Obsessive Bryce Harper Watch: Philly Report Says Cubs Still In, But We're Not Buying That, Right?

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Obsessive Bryce Harper Watch: Philly Report Says Cubs Still In, But We’re Not Buying That, Right?

Chicago Cubs

It was already long the case that the Cubs’ public messaging – and private messaging, for that matter – has been universal in both its tone and volume: the Cubs are not seriously pursuing Bryce Harper. It’s just not happening. Nope. Sorry. Dreams are nice, but you can cram yours in your butt.

Things reached what seemed like a level of finality yesterday when team owner and chairman Tom Ricketts took to the airwaves in two interviews that left you with absolutely zero ability to say, “Ah, but he left this open!” or “Ooh, did you notice how he hedged here!” Even if Ricketts did not flatly say the Cubs are not going to get Bryce Harper, it was crystal clear from his overall comments on the payroll and flexibility that it is not happening.

OK. I’ve accepted it. I think it is a deeply disappointing decision not to extend in order to at least seriously pursue a 26-year-old generational talent in the middle of your competitive window, but that is where we are.

… and then Jim Salisbury out of Philadelphia drops this crap on my mending heart:

Staaaahp, man. Don’t. I cannot do this.

To get into the weeds on what Salisbury – a well-connected Philadelphia reporter – actually said: Salisbury offered his belief that the Cubs, Dodgers, and Yankees remain “very interested bystanders.” Then Salisbury went out of his way to discuss the Cubs and Harper, specifically, saying, “I’ve even heard that in Harper’s case that the Cubs have made it very clear to Harper’s representatives that, you know, when you think you’re ready to sign and have all your offers there, make sure you check back with us.”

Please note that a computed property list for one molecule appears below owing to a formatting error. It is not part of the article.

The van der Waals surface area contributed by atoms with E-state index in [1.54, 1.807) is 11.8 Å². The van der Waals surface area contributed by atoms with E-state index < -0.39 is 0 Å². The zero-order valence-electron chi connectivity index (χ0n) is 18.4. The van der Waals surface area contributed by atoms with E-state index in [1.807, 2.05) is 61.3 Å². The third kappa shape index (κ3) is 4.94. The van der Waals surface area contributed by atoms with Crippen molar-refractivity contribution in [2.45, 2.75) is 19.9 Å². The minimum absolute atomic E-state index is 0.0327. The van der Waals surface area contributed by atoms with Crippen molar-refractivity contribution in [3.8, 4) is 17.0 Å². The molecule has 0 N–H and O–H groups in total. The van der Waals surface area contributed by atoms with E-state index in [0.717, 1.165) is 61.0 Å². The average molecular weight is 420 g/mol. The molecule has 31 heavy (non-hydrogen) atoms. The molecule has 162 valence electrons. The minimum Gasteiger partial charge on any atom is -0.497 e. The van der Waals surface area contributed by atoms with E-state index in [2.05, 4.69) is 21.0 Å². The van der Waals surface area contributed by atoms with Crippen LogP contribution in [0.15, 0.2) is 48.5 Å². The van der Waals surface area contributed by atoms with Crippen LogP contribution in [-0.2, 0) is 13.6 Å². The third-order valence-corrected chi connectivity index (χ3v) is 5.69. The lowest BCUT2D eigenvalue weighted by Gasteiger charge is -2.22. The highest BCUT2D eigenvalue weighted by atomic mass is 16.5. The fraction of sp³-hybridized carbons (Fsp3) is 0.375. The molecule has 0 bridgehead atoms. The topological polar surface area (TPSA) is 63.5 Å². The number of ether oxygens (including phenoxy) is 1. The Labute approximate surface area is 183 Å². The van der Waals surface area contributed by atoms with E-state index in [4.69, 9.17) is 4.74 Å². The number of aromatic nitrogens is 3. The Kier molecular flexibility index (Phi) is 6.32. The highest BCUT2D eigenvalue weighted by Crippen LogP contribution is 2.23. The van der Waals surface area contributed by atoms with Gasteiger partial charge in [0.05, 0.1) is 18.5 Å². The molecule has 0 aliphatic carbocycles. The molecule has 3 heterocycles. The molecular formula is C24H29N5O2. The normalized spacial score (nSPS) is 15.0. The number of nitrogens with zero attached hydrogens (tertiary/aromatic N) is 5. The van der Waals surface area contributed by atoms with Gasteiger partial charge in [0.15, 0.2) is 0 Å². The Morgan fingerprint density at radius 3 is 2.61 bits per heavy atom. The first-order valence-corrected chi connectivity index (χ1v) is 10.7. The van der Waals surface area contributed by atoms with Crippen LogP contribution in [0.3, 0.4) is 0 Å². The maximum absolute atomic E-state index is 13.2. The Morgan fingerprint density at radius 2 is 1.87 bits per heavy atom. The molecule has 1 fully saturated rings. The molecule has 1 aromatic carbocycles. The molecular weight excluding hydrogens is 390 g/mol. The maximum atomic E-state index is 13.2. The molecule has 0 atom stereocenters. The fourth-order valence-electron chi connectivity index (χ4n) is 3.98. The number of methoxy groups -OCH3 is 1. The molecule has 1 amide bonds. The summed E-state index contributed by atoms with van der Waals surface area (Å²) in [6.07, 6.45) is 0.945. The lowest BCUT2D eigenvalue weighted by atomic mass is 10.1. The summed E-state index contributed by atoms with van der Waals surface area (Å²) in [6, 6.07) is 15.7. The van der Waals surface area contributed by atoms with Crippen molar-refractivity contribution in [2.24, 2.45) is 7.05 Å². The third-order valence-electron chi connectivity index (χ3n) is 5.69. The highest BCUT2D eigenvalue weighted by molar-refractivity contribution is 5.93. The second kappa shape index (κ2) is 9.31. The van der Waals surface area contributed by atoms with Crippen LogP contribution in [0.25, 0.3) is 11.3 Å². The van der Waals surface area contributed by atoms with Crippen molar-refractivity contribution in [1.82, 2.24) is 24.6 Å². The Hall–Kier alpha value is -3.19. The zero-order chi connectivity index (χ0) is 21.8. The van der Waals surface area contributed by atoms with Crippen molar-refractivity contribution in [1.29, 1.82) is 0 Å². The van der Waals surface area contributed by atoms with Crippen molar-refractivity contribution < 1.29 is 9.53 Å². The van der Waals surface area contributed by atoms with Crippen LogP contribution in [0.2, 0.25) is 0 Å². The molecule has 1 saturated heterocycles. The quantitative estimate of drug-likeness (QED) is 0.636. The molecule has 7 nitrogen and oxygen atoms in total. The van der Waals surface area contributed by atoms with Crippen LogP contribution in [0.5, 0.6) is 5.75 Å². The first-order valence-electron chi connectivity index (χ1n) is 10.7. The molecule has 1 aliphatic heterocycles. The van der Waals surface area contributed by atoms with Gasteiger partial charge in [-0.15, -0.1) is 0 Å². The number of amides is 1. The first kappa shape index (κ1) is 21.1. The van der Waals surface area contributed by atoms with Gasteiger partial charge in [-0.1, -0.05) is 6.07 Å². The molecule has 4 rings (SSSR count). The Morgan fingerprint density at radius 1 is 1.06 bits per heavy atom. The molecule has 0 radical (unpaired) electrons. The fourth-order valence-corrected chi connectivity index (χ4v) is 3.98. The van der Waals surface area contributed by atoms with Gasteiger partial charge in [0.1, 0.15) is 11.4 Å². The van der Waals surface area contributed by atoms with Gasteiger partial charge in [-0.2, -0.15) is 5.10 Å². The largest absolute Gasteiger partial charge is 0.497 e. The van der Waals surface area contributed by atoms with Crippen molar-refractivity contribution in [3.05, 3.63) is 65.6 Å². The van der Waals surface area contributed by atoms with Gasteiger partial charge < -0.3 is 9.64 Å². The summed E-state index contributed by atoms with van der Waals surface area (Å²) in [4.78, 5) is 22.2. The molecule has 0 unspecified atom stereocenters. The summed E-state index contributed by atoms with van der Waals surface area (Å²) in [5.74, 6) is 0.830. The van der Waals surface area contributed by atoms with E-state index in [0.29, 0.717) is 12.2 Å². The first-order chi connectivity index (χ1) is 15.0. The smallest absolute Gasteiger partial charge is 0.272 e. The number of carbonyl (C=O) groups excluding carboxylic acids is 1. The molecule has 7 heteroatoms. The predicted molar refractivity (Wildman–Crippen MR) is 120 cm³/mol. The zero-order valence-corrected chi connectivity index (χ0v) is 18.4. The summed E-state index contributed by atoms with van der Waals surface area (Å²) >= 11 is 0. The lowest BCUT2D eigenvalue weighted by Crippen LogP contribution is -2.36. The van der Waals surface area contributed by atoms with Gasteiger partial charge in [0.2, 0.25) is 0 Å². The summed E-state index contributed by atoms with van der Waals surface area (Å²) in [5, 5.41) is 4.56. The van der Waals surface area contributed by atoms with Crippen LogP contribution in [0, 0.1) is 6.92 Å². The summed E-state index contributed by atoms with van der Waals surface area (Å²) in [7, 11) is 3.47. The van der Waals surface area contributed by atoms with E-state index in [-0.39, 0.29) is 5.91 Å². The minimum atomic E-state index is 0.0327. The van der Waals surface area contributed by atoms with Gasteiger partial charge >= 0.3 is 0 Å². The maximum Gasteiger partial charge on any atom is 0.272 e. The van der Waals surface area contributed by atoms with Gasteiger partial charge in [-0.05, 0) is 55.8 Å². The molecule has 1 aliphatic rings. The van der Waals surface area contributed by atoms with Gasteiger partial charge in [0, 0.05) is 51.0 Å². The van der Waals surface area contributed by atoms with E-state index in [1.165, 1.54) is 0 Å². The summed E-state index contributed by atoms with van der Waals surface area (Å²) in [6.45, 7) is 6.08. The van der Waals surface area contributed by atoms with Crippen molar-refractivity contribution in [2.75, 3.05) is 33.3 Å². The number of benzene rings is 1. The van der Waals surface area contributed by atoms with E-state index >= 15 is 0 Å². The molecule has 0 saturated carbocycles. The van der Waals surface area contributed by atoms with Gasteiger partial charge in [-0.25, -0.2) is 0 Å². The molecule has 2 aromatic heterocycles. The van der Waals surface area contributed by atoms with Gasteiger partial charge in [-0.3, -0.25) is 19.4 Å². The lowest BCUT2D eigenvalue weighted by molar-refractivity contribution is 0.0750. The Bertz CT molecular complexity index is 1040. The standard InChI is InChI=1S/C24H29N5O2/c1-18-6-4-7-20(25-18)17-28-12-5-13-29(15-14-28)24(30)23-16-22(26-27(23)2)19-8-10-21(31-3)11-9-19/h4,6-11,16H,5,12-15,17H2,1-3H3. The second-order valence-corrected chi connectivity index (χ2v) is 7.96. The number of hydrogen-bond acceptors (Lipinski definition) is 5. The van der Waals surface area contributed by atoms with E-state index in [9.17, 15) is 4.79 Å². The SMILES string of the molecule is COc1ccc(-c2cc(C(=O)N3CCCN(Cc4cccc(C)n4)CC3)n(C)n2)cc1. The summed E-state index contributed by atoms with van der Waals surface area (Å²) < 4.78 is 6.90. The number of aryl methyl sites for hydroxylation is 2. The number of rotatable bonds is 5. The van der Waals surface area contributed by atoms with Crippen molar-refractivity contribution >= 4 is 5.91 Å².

If that sounds familiar, it should. That’s essentially the same thing Gordon Wittenmyer reported last month. To that end, there are a few possibilities:

  1. Multiple reporters have heard it because it’s true, and the Cubs really are still laying in the weeds. (Not likely at this point.)
  2. Salisbury was simply saying he “heard” this because he heard it in the same report that we did. (Possible.)
  3. Salisbury heard this from Scott Boras and crew (directly or indirectly), who would love to circulate in the Philly market something like, “Hey, did you hear that report about the Cubs wanting to try to beat the best offer … so you know, the Phillies might want to come with a very aggressive initial offer to make sure the Cubs can’t top it.” (Extremely likely.)

Hewing closely to that last one, Dave Kaplan was quick to emphasize that this is all just not the case, with apologies to Salisbury:

So, again, which is more likely at the end of the day: the Cubs are, at every level, lying both publicly and privately about their interest in, and ability to pursue, Bryce Harper … or the Cubs at one time way in the past kinda vaguely said check in with us later on, and Harper’s agent is using that information to help massage his client’s market?

Believe me, I wish I could believe the first one, too. But it’s the second one. It’s the second one.

Good game. Goodbye.

(Photo by Rob Carr/Getty Images)


Author: Brett Taylor

Brett Taylor is the Editor and Lead Cubs Writer at Bleacher Nation, and you can find him on Twitter at @BleacherNation and @Brett_A_Taylor.